Chris Hedges says the mass self-exaltation of European leaders is dangerous because with it comes a blindness towards our own culpability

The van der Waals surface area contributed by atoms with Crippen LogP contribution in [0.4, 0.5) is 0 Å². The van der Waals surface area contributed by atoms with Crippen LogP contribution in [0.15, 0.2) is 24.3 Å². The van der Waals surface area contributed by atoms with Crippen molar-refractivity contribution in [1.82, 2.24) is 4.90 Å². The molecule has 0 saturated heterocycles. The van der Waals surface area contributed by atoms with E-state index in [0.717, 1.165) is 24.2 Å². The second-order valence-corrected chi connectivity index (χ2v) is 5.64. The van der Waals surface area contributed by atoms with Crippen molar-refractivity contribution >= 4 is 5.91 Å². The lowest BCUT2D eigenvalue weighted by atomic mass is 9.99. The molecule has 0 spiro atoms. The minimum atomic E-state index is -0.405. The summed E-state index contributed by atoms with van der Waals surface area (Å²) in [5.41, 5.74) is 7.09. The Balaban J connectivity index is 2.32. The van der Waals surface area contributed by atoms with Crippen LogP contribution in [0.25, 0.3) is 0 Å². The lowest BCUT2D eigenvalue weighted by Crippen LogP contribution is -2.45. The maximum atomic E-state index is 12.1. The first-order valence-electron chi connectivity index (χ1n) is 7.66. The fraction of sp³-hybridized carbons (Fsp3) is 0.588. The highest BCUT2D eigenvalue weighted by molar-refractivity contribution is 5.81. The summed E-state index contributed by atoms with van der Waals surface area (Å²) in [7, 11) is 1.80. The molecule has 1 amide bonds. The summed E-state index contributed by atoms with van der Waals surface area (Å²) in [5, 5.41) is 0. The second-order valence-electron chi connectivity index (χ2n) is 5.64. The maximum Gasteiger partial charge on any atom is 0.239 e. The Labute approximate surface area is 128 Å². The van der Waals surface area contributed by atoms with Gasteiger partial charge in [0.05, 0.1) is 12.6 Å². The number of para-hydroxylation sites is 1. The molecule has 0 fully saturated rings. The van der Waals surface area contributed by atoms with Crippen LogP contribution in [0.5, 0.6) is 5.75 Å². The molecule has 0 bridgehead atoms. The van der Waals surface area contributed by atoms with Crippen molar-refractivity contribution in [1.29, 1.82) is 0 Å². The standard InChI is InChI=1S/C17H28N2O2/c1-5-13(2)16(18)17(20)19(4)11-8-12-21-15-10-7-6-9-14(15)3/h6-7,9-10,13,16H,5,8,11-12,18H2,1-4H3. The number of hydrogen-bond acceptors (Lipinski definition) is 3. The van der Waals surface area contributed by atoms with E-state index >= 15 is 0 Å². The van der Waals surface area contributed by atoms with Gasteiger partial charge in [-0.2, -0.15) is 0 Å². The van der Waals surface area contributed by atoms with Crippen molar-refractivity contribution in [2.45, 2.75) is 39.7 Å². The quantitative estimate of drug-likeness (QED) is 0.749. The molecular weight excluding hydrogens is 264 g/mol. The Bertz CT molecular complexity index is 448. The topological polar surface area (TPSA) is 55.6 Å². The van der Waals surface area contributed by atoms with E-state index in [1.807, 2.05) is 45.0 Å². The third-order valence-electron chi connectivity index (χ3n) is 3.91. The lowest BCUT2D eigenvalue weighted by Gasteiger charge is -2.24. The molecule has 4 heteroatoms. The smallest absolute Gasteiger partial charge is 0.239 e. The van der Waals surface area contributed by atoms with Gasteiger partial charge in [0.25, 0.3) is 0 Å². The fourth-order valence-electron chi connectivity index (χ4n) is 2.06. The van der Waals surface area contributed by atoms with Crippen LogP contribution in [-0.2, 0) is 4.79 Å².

SHARMINI PERIES, EXEC. PRODUCER, TRNN: Welcome to The Real News Network. I’m Sharmini Peries, coming to you from Baltimore. The Paris attacks against Charlie Hebdo are being compared to the 9/11 attacks in the U.S. Our next guest, Chris Hedges, was in Paris for The New York Times after the 9/11 attacks and observed the response of the city’s Muslim immigrant quarters. Now joining us is Chris Hedges. He is a Pulitzer prize-winning journalist and a senior fellow at the Nation Institute and a regular columnist for Truthdig. Thank you so much for joining us, Chris. CHRIS HEDGES, JOURNALIST AND SENIOR FELLOW AT THE NATION INSTITUTE: Thank you. PERIES: So, Chris, you were working for The New York Times during the 9/11 attacks. Take us back. Describe Paris at the time. HEDGES: I was based in Paris right after the attacks, covering al-Qaeda in Europe and the Middle East. And I spent time in the banlieues. These are the large, kind of depressing housing projects that ring French cities Lyon, Marseille, Paris itself and are home to the North African immigrants, about 5 million North African immigrants in France. And the French treatment of the North African immigrants has always been appalling and racist. They are not considered by the French to be French. And then, of course, when they go back to Tunisia or Algeria, Morocco, or perhaps they were born and spent a brief amount of time, they’re kind of alien outcasts there. That creates this kind of horrible loss of identity that radical groups traditionally play upon. Unemployment is very high. Sixty to 70 percent of the prison system in France holds Muslims, although they only constitute, I think, about 6 percent of the population. When they talk, for instance, about the Charlie Hebdo attacks being attacks against everyone, that’s completely disingenuous, because France has some very strict laws. For instance, if you are a Holocaust denier, you can spend a year in prison and pay a $60,000 fine; the Holocaust is taught in French high schools; while the war of liberation in Algeria, which took place in the late ’50s and early ’60s, in which an estimated 1.5 million Algerians were killed, horrible atrocities, torture, is not taught at all. The Nakab, which is the headscarf with a kind of gauze or the burqa or–or the niqab (excuse me) is the headscarf with just the slit through the eyes, where the burqa, which has a kind of gauze over the face or band. You cannot wear the hijab or the headscarf into hospitals, schools, or government offices. So what we see is a kind of message that is sent not only in France, but I think throughout much of Europe that as a Muslim your identity, your tradition, your religion, your history don’t matter. And given the desperation of many impoverished Muslims, not only in these slums, outside of these cities, but in refugee camps across the Middle East, such as in Gaza, where young men are sleeping ten to a floor and the water that comes out of their tap is undrinkable because it’s toxic, they have to walk blocks to get a bottle of water, they depend on UN handouts for food, there’s no work, they can’t get married, they of course can’t travel, they’re hemmed in in Israel’s open-air prison, that ritual or rhythm of the five prayers a day is the only thing that gives any kind of structure or meaning to their life, that sense of being a Muslim is the only thing that gives them self-worth and dignity. And when you have the privilege, those who live in the kind of indolence and splendor of the industrialized north taunting what is the kind of final readout for those who are in despair and struggling in poverty and desperate, you can’t use an expression like free speech. Or what you’re really doing is ripping or tempting to ridicule and destroy that last sense of personal self-worth and identity that is holding these people together. So when we look at the attacks that took place–and these guys kind of fit the profile–orphaned, aimless, unemployed, petty drug use, petty theft–they undergo this kind of conversion, which is familiar to anybody who joins these messianic movements, whether it’s the old Communist Party, the old fascist party, the Red Brigades, or anything else, they are in essence kind of born again as holy warriors. And the rage that we have engineered, we in the West have engineered–and we haven’t even spoke about the kind of atrocities that are committed throughout the Middle East by the U.S. military–is sacrilized, and you attack [incompr.] create this kind of Manichaean or binary vision of the world, of the pure and the impure, the good and evil, as all these kind of messianic groups do, and you end up committing the horrible atrocity that was committed in Paris. PERIES: Now, Chris, yesterday we saw The New York Times and The Washington Post plastered a photo of world leaders joining the rallies in Paris with solidarity for people of France and the atrocity against Charlie Hebdo that was committed. Now, how does this picture kind of translate into the Arab world now? How are they seeing this? HEDGES: Well, this reminds me very much of 9/11. What this really is about is the celebration of our kind of nonexistent virtue, the inability to understand our own culpability for creating the kind of rage of the dispossessed and holding up our supposed civilization as preeminent, and at the same time demeaning Muslims, demeaning the other worldviews. And it’s really at its core about self-exultation. And in that sense it reminded me very much of 9/11 [incompr.] that kind of mass self-exaltation is very dangerous, because with it comes a kind of blindness. Of course we have to understand and confront acts of terror, but if we don’t begin to explore their origins, if we believe that the use of violence, as we have seen throughout the Middle East, is going to stem this radical Islamist anger, then we don’t grasp how the very mechanism that we employ to attempt to control it is fueling it. And I think that the discussions have been very jingoistic, very cliché-ridden, and, finally, wrong. PERIES: Chris, the French lower house of parliament today approved the continuation of the airstrikes in Iraq against ISIS today. What impact do you think this is going to have? HEDGES: Well, we created ISIS in the same way that through the war against the Soviets in Afghanistan we created al-Qaeda. This isn’t going to stop until we stop occupying the Middle East. The anger of disenfranchised North Africans is not going to be ameliorated until they are integrated into the economies in a real way in the countries in which they live and that racism towards them is confronted. Unfortunately, we are seeing, through the growth of economic inequality, climate change, which of course is having an effect, this growing division between that tiny elite of those who live in the privileged enclaves of the industrialized West and the wretched of the earth, the rest of the population that is struggling on one or two dollars a day and attempting to survive. And that is the problem. It has nothing to do with the Quran or with Islam or backward societies or anything else. And the longer we fail to confront those inequalities, the more that we respond to those inequalities and the anger that that inequality triggers through militarized drones and airstrikes and the security and surveillance state, the more we create a kind of Hobbesian universe where the violence, the state kind of terror that we unleash, is answered in kind by terror. I mean, the message that the poor of the earth get from the industrialized world is we have everything, and if you try and take away from us we’ll kill you. And in many ways what we saw in Paris is an answer to that message. PERIES: Right. Chris, I want to thank you so much for joining us today. HEDGES: Thank you. PERIES: And thank you for joining us on The Real News Network.